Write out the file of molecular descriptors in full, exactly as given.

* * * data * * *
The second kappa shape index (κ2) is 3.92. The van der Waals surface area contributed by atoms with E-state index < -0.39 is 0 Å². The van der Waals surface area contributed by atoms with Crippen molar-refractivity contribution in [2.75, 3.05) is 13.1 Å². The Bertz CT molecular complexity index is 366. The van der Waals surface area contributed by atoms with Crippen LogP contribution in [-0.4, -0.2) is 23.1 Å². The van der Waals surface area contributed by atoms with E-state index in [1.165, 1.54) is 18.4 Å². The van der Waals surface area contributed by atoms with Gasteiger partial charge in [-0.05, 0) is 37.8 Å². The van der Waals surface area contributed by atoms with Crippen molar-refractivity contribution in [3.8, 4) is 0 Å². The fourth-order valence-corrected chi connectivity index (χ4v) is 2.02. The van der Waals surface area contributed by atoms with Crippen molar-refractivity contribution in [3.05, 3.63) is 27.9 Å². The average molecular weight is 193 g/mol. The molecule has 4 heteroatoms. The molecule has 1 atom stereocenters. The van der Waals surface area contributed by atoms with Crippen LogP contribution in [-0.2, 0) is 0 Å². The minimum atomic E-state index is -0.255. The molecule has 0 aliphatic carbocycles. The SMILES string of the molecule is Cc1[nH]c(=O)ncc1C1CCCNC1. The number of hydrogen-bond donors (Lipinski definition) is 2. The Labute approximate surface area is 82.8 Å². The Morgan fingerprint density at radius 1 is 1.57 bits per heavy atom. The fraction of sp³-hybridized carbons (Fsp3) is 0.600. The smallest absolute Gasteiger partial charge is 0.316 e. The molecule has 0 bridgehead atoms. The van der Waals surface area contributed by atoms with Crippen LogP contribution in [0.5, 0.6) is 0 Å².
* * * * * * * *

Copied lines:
The second kappa shape index (κ2) is 3.92. The van der Waals surface area contributed by atoms with E-state index < -0.39 is 0 Å². The van der Waals surface area contributed by atoms with Crippen molar-refractivity contribution in [2.75, 3.05) is 13.1 Å². The Bertz CT molecular complexity index is 366. The van der Waals surface area contributed by atoms with Crippen LogP contribution in [-0.4, -0.2) is 23.1 Å². The van der Waals surface area contributed by atoms with E-state index in [1.165, 1.54) is 18.4 Å². The van der Waals surface area contributed by atoms with Gasteiger partial charge in [-0.05, 0) is 37.8 Å². The van der Waals surface area contributed by atoms with Crippen molar-refractivity contribution in [3.8, 4) is 0 Å². The fourth-order valence-corrected chi connectivity index (χ4v) is 2.02. The van der Waals surface area contributed by atoms with Crippen molar-refractivity contribution in [3.05, 3.63) is 27.9 Å². The average molecular weight is 193 g/mol. The molecule has 4 heteroatoms. The molecule has 1 atom stereocenters. The van der Waals surface area contributed by atoms with Crippen LogP contribution in [-0.2, 0) is 0 Å². The minimum atomic E-state index is -0.255. The molecule has 0 aliphatic carbocycles. The SMILES string of the molecule is Cc1[nH]c(=O)ncc1C1CCCNC1. The number of hydrogen-bond donors (Lipinski definition) is 2. The Labute approximate surface area is 82.8 Å². The Morgan fingerprint density at radius 1 is 1.57 bits per heavy atom. The fraction of sp³-hybridized carbons (Fsp3) is 0.600. The smallest absolute Gasteiger partial charge is 0.316 e. The molecule has 0 bridgehead atoms. The van der Waals surface area contributed by atoms with Crippen LogP contribution in [0.5, 0.6) is 0 Å².